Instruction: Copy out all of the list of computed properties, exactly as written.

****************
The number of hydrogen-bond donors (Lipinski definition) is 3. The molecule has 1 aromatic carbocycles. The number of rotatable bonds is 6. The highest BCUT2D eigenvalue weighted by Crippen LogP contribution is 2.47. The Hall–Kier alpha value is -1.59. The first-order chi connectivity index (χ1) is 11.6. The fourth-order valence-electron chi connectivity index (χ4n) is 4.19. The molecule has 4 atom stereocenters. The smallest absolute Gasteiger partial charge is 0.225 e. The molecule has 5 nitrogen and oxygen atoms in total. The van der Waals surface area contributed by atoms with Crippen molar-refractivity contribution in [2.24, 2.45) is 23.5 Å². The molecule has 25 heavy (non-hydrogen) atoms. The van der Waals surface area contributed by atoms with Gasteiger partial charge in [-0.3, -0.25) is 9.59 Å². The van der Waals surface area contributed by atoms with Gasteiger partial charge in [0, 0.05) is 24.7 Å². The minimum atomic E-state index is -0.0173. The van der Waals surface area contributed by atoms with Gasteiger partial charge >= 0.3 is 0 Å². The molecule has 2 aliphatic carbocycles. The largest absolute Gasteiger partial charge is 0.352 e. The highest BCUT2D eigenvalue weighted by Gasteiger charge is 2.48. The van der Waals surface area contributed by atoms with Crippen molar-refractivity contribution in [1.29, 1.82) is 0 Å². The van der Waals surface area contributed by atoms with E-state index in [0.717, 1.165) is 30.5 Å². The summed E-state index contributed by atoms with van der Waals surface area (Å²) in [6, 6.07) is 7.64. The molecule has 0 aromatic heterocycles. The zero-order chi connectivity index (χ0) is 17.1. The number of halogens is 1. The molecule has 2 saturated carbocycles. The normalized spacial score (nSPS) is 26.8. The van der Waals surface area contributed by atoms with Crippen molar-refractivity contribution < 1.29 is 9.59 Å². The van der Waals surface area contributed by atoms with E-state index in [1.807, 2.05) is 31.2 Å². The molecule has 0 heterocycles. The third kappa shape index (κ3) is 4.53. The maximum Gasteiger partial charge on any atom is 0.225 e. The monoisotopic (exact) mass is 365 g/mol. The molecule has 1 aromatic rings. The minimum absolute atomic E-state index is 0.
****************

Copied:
The number of hydrogen-bond donors (Lipinski definition) is 3. The molecule has 1 aromatic carbocycles. The number of rotatable bonds is 6. The highest BCUT2D eigenvalue weighted by Crippen LogP contribution is 2.47. The Hall–Kier alpha value is -1.59. The first-order chi connectivity index (χ1) is 11.6. The fourth-order valence-electron chi connectivity index (χ4n) is 4.19. The molecule has 4 atom stereocenters. The smallest absolute Gasteiger partial charge is 0.225 e. The molecule has 5 nitrogen and oxygen atoms in total. The van der Waals surface area contributed by atoms with Crippen molar-refractivity contribution in [2.24, 2.45) is 23.5 Å². The molecule has 25 heavy (non-hydrogen) atoms. The van der Waals surface area contributed by atoms with Gasteiger partial charge in [-0.3, -0.25) is 9.59 Å². The van der Waals surface area contributed by atoms with Gasteiger partial charge in [0, 0.05) is 24.7 Å². The minimum atomic E-state index is -0.0173. The van der Waals surface area contributed by atoms with Gasteiger partial charge >= 0.3 is 0 Å². The molecule has 2 aliphatic carbocycles. The largest absolute Gasteiger partial charge is 0.352 e. The highest BCUT2D eigenvalue weighted by Gasteiger charge is 2.48. The van der Waals surface area contributed by atoms with Crippen molar-refractivity contribution in [1.29, 1.82) is 0 Å². The van der Waals surface area contributed by atoms with E-state index in [0.717, 1.165) is 30.5 Å². The summed E-state index contributed by atoms with van der Waals surface area (Å²) in [6, 6.07) is 7.64. The molecule has 0 aromatic heterocycles. The zero-order chi connectivity index (χ0) is 17.1. The number of halogens is 1. The molecule has 2 saturated carbocycles. The normalized spacial score (nSPS) is 26.8. The van der Waals surface area contributed by atoms with Crippen molar-refractivity contribution < 1.29 is 9.59 Å². The van der Waals surface area contributed by atoms with E-state index in [1.807, 2.05) is 31.2 Å². The molecule has 0 heterocycles. The third kappa shape index (κ3) is 4.53. The maximum Gasteiger partial charge on any atom is 0.225 e. The monoisotopic (exact) mass is 365 g/mol. The molecule has 1 aromatic rings. The minimum absolute atomic E-state index is 0.